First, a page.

Specialists in leisure, hospitality and night time economy management.

The Women’s Night Safety Charter

Much has been discussed about women’s safety at night, particularly following the high profile tragedy of Sarah Everard in London. Here, Sarah Walker examines the Women’s Night Safety Charter, an initiative designed to bolster commitment from businesses operating in the capital to play a part in increasing the safety of women in London at night.

Women’s Night Safety Charter

Data from the latest European Social Survey has found that 32% of women feel either unsafe or very unsafe walking alone at night. The recent devastating loss of Sarah Everard has highlighted why many women are scared to be alone in our cities when it gets dark.  More should be done to make women feel safer at night. Londoners, in particular, share this view and have called on the Night Czar to prioritise women’s safety. In response to these calls the Mayor has created the Women’s Night Safety Charter: to make London a city where all women feel confident and welcome at night.

The charter is part of the Mayor’s Tackling Violence Against Women and Girls Strategy and London’s commitment to the UN Women Safe Cities and Safe Public Spaces global initiative.  It is a key scheme that is being revitalised as part of the Mayor’s ambition to make London a 24-hour city.

The Charter

One of the key ways that the Charter seeks to be successful is by asking companies, businesses and organisation that are operate at night to sign-up to some simple pledges:

  • Nominate a champion in your organisation who actively promotes women’s night safety
  • Demonstrate to staff and customers that your organisation takes women’s safety at night seriously, for example through a communications campaign
  • Remind customers and staff that London is safe, but tell them what to do if they experience harassment when working, going out or travelling
  • Encourage reporting by victims and bystanders as part of your communications campaign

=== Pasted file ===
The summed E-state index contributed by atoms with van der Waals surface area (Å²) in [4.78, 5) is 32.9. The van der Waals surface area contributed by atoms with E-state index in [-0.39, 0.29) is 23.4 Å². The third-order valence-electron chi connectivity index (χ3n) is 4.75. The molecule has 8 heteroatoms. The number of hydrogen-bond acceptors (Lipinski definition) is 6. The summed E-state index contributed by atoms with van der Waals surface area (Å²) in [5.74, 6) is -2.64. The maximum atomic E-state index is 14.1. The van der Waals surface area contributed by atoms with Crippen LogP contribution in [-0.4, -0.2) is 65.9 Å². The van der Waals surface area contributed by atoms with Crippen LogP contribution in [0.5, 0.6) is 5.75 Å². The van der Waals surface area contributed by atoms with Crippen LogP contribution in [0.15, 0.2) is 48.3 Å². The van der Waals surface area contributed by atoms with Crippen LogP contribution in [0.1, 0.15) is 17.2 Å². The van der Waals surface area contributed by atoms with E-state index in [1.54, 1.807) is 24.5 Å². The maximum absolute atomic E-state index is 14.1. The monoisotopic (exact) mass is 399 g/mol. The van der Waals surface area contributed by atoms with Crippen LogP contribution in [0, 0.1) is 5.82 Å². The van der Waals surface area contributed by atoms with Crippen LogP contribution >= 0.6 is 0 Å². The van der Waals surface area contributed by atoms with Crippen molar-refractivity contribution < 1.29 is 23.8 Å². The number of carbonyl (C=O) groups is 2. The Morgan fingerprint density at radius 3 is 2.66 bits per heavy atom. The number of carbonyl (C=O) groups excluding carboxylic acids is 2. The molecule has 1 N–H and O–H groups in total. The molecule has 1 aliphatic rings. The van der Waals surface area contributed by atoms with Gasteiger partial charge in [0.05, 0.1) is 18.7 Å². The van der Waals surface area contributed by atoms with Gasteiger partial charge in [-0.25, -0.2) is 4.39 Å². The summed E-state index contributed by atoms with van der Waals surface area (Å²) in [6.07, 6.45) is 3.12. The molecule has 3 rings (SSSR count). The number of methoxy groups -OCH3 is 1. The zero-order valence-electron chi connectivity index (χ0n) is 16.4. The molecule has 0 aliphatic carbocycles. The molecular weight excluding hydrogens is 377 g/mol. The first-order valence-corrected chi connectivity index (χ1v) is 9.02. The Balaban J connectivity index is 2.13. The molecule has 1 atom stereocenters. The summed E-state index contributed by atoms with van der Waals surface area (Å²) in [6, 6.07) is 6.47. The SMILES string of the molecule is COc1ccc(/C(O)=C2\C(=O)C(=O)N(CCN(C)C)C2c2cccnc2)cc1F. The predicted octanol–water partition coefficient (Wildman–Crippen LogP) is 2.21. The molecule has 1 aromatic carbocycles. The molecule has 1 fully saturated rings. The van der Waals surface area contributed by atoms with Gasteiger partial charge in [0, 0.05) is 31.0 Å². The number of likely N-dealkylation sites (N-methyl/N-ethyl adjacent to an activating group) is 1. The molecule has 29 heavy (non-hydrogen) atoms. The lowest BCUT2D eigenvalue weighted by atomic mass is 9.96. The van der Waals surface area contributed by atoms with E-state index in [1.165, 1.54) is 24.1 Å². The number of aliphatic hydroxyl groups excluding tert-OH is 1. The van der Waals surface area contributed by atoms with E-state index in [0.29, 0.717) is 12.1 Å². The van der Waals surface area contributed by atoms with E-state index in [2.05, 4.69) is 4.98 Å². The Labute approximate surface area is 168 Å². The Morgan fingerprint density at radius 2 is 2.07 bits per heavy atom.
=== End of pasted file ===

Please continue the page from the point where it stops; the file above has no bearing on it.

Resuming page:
• Train staff to ensure that all women who report are believed
  • Train staff to ensure that all reports are recorded and responded to
  • Design your public spaces and work places to make them safer for women at night

The Mayor’s Office is looking to raise the profile of the Women’s Night Safety Charter which was first launched in 2018 and is supported by a toolkit on the GLA website.  There are currently nearly 500 signatories to the Charter and there is a real opportunity to grow the signatory base which was originally more night-time economy focused.  All organisations have a part to play in having an impact on women’s safety at night, either from an employment, customer or a public authority perspective. Safer Business Network is carrying out a scoping exercise to find out more about the support that signatories need to help them meet the objectives of the Charter, and will be publishing a report on next steps in August. 

For more information or to sign up to the charter please visit: https://www.london.gov.uk/what-we-do/arts-and-culture/24-hour-london/womens-night-safety-charter

Sarah Walker has over 20 year’s experience of the Evening and Night Time Economy (ENTE) from her previous roles at the BII (British Institute of Innkeeping),  Best Bar None National Co-ordinator and Purple Flag Programme Manager.